St. Patrick’s Fire
In our culture, the closest thing we have to a state religion is the worship of scientific knowledge, which is really just the worship of man. The scientific method is a good thing, perhaps one of the most important intellectual inventions of history, and we must not rid ourselves of the error by undervaluing scientific pursuit. We believe in scientific progress because we know that reason is one of the ways in which we are made in God’s likeness, and to attack science is to attack reason. Indeed, the Catholic Church is one of the few remaining institutions that still believes in reason and the scientific method. Consider the following example from a time when Quebec was truly a nation and still Catholic. It comes from a book written by a self-described Ontario Orangeman, William Moore: The Clash! A Study in Nationalities. He was no lover of Catholics, but he was an honest historian and, in 1919, he described Catholic education in Quebec as follows:
“The priests of Quebec are teaching their parishioners the doctrine that a thing well done on the farm is a thing worth while for its own sake … [but that is not all, for example,] an order of missionaries in the province, who periodically make a retreat for meditation and study. And the objects of their thought? The care of bees, the best fruits to grow on the farm, melon-culture, manuring, the breeding of horses, co-operation, dairying in all its branches, aviculture, apiculture, horticulture, and, in general, all that has to do with agriculture. They are agricultural missionaries, organised by the Catholic bishops of the Ecclesiastical Province of Quebec in the year 1894. In one year they carried the gospel of God’s land to 145,250 listening farmers.”
This is the true history of the Church and its relationship to learning and scientific reasoning in Canada, the opposite of the modern bigoted stereotypes of Catholic Quebec. But notice the type of science being promoted: a science dedicated to a culture of life.
Today, we have superstition masquerading as science, promoting a culture of death under the banner of environmentalism. There is a farce that is played out each year called Earth Hour. Earth Hour is a public display of worship to our collective selves as the news gods. Or, more accurately, to the god of the state. In Canada, it is not yet the state religion that we worship nature, but it is not hard to see that this is a real possibility. Earth Hour is an agreed time when we all are supposed to turn off our lights. Seems harmless enough—perhaps.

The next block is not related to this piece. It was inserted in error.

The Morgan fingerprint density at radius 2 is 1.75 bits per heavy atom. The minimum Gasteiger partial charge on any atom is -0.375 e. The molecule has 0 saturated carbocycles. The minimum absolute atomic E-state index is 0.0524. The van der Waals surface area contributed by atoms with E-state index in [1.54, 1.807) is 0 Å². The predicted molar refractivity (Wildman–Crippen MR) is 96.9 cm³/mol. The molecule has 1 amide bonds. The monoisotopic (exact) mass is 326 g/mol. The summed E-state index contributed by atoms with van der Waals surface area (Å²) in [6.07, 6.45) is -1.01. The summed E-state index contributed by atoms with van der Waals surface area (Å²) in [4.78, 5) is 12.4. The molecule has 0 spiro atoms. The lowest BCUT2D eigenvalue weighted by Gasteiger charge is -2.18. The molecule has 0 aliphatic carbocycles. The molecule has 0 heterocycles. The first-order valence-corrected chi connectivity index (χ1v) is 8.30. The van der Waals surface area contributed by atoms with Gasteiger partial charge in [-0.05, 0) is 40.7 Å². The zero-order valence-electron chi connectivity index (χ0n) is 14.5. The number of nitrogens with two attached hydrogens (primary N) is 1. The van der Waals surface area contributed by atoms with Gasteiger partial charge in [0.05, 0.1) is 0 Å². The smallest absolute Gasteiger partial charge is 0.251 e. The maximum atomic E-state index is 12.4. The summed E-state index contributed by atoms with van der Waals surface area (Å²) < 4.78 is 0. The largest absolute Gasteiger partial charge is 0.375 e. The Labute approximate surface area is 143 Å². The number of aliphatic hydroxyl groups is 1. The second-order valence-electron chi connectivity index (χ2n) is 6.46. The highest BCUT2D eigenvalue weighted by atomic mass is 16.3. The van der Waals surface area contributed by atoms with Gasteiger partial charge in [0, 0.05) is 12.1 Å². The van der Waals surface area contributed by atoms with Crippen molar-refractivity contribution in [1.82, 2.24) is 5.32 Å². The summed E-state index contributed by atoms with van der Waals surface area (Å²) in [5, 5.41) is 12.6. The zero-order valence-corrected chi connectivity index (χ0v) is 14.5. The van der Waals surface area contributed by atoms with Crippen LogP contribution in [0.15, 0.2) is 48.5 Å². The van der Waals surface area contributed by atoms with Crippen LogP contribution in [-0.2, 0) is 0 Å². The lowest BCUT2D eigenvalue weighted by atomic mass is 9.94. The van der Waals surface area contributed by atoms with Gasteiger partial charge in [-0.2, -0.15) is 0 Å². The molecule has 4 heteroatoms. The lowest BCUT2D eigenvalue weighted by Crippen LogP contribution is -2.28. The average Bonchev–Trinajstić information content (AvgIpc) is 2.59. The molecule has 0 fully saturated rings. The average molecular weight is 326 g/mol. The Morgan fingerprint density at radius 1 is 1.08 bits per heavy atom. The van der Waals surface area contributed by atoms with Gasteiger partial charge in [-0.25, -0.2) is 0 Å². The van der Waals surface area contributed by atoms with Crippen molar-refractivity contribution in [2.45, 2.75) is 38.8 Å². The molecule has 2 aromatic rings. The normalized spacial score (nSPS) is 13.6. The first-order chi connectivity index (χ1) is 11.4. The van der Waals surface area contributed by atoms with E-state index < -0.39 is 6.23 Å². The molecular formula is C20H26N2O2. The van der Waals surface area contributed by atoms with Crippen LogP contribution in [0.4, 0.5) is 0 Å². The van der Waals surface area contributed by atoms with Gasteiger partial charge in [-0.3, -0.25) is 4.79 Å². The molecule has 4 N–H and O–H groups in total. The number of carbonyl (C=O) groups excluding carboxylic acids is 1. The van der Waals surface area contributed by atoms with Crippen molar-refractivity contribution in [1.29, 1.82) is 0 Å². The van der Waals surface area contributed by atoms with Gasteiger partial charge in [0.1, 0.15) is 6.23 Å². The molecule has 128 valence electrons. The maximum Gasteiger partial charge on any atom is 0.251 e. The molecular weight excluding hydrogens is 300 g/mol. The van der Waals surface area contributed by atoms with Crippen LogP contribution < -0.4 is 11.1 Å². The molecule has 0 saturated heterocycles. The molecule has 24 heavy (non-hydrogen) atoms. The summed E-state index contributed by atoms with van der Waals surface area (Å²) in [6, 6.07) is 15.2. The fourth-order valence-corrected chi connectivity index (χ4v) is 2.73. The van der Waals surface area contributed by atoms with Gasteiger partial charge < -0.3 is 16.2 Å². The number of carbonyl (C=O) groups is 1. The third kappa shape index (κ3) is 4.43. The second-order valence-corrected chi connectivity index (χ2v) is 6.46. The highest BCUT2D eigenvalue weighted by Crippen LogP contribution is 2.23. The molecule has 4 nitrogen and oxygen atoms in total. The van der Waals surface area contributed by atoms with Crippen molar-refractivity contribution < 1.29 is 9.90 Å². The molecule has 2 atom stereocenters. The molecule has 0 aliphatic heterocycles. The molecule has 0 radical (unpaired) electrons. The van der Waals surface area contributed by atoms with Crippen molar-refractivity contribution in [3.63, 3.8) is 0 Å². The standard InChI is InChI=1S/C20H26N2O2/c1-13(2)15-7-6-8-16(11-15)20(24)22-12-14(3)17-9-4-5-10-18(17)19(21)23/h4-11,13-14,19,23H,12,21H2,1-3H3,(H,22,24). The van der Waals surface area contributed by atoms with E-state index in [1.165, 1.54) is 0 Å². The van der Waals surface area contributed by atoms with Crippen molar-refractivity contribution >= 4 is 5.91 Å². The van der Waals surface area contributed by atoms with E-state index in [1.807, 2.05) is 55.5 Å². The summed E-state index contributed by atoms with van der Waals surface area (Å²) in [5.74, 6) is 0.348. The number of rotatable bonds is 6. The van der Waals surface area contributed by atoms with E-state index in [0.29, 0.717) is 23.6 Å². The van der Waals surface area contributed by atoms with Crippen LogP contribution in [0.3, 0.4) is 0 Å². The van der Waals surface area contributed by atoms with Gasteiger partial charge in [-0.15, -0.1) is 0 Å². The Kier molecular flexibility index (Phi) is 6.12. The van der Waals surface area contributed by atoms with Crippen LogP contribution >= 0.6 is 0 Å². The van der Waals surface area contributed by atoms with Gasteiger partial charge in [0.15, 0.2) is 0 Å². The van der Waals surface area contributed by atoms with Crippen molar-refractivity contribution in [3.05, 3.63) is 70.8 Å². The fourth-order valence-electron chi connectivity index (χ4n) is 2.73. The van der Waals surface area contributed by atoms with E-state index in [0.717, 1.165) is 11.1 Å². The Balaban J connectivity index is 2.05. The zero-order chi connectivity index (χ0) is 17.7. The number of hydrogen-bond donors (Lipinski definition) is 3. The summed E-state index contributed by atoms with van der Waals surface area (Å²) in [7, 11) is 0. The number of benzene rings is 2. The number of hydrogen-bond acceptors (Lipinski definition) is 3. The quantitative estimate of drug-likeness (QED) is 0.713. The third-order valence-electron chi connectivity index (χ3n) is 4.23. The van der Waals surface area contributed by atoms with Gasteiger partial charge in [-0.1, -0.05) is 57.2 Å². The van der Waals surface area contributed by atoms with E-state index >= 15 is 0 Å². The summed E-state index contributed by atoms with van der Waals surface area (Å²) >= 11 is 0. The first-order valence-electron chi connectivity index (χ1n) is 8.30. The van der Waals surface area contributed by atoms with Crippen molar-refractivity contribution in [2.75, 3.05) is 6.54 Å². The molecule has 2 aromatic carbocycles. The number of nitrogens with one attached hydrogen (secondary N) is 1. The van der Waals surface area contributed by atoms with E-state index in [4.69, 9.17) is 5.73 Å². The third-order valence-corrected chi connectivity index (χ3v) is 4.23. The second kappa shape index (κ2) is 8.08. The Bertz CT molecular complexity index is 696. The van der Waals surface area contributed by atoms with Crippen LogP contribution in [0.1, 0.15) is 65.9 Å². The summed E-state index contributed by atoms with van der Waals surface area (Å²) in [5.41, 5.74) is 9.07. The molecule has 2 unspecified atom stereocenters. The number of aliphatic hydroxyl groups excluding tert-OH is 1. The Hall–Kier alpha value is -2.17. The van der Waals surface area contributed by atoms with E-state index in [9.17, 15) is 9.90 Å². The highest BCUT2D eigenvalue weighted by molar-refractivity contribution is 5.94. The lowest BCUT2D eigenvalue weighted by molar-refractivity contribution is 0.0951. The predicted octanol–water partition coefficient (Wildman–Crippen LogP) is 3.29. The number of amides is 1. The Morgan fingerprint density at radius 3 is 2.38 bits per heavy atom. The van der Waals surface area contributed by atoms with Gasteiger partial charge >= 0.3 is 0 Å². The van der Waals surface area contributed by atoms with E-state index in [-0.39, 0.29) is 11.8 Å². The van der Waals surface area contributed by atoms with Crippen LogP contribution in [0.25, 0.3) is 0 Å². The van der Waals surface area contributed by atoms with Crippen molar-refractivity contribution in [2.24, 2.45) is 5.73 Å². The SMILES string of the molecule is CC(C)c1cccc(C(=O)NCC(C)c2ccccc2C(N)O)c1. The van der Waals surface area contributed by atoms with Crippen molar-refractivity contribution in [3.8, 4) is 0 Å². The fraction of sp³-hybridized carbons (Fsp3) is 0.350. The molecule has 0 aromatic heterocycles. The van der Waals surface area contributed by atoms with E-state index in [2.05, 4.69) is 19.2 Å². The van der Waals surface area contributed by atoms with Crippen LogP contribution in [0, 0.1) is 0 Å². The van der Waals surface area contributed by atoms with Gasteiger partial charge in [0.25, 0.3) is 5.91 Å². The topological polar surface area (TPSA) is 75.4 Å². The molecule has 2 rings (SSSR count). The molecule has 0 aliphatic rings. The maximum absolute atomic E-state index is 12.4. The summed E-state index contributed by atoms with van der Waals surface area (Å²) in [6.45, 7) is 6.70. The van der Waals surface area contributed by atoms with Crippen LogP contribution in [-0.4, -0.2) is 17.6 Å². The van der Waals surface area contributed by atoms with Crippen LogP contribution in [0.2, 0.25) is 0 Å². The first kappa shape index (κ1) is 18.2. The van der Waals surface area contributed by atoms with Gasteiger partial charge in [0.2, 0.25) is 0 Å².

Turning out the lights under these circumstances is odious. Why have lights been turned out across a society? Lights are quenched during a military blackout, to protect a city from bombs, a time of intense trial, a temporary measure to save life. But to turn off lights to protect the earth is a pagan act and something that erodes our humanity. Western societies’ pagan origins in ancient Greece tell of Prometheus bringing fire to man, an act that earned him eternal punishment from jealous gods, for man was made more god-like with this gift. This myth of Prometheus is an example of how, even at a natural level the human mind reaches for truth, describing in mythical or poetic terms a truth dimly perceived. The myth of Prometheus is in some ways an example of St. Paul’s doctrine that the natural law is written on all men’s hearts.
Yet this mythological expression of a truth was opposed by pagan superstition. The early Druids plunged the whole world in darkness, demanding that no fire be lit under pain of punishment until the Druids had made sacrifices. Perhaps we can grant that this, too, was a kind of search for some way to express a profound but unknown truth.
On the first Good Friday, the world was plunged into three hours of darkness. In remembrance of this, the Church has us turn out the lights and quench the sanctuary lamp on Good Friday, when the Blessed Sacrament is not in the Tabernacle. But the whole point of Good Friday is that the lights come on at Easter. After Easter, the world is no longer the same; our minds are no longer darkened by ignorance. Easter is the true Enlightenment.
This is the reason that St. Patrick, braving the Druids, lit a huge bonfire on the druidic night of darkness; to proclaim that Christ is risen. There may have been an excuse to turn off the lights before, but not now.
So, how to respond? One can simply ignore Earth Hour, Earth Day, and all its superstitious manifestations, indulgences, and myths. In my home we light a big bonfire in the backyard. We do this for the simple reason that our religion comes from our ancestors through the missionary work of St. Patrick. It is because of this Catholic Faith that we are not superstitious.